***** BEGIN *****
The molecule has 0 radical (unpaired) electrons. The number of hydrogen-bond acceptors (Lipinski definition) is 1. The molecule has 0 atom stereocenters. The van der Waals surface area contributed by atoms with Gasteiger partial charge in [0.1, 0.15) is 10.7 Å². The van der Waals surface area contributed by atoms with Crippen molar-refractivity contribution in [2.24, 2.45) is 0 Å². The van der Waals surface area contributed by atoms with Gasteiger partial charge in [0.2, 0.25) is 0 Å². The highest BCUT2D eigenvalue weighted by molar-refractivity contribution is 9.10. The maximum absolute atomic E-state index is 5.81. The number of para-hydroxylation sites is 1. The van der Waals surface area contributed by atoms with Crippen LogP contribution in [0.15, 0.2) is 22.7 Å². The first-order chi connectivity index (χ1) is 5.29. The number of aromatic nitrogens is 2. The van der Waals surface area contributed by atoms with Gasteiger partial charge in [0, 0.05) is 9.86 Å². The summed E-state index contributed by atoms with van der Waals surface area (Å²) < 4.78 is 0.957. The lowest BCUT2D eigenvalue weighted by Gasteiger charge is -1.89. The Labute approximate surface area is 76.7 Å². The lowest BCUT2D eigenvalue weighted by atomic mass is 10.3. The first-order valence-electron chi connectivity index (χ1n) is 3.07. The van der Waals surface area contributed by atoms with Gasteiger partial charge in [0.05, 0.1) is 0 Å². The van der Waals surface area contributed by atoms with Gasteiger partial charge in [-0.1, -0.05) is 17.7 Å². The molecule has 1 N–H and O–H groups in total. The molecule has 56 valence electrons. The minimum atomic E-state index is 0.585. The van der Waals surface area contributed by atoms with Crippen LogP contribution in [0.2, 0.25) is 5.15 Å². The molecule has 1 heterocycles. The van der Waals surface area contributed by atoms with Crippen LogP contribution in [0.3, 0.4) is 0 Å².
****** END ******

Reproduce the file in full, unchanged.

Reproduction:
The molecule has 0 radical (unpaired) electrons. The number of hydrogen-bond acceptors (Lipinski definition) is 1. The molecule has 0 atom stereocenters. The van der Waals surface area contributed by atoms with Gasteiger partial charge in [0.1, 0.15) is 10.7 Å². The van der Waals surface area contributed by atoms with Crippen molar-refractivity contribution in [2.24, 2.45) is 0 Å². The van der Waals surface area contributed by atoms with Gasteiger partial charge in [0.2, 0.25) is 0 Å². The highest BCUT2D eigenvalue weighted by molar-refractivity contribution is 9.10. The maximum absolute atomic E-state index is 5.81. The number of para-hydroxylation sites is 1. The van der Waals surface area contributed by atoms with Crippen LogP contribution in [0.15, 0.2) is 22.7 Å². The first-order chi connectivity index (χ1) is 5.29. The number of aromatic nitrogens is 2. The van der Waals surface area contributed by atoms with Gasteiger partial charge in [0, 0.05) is 9.86 Å². The summed E-state index contributed by atoms with van der Waals surface area (Å²) < 4.78 is 0.957. The lowest BCUT2D eigenvalue weighted by Gasteiger charge is -1.89. The Labute approximate surface area is 76.7 Å². The lowest BCUT2D eigenvalue weighted by atomic mass is 10.3. The first-order valence-electron chi connectivity index (χ1n) is 3.07. The van der Waals surface area contributed by atoms with Gasteiger partial charge in [0.05, 0.1) is 0 Å². The van der Waals surface area contributed by atoms with Gasteiger partial charge in [-0.1, -0.05) is 17.7 Å². The molecule has 1 N–H and O–H groups in total. The molecule has 56 valence electrons. The minimum atomic E-state index is 0.585. The van der Waals surface area contributed by atoms with Crippen LogP contribution in [0.2, 0.25) is 5.15 Å². The molecule has 1 heterocycles. The van der Waals surface area contributed by atoms with Crippen LogP contribution in [0.3, 0.4) is 0 Å².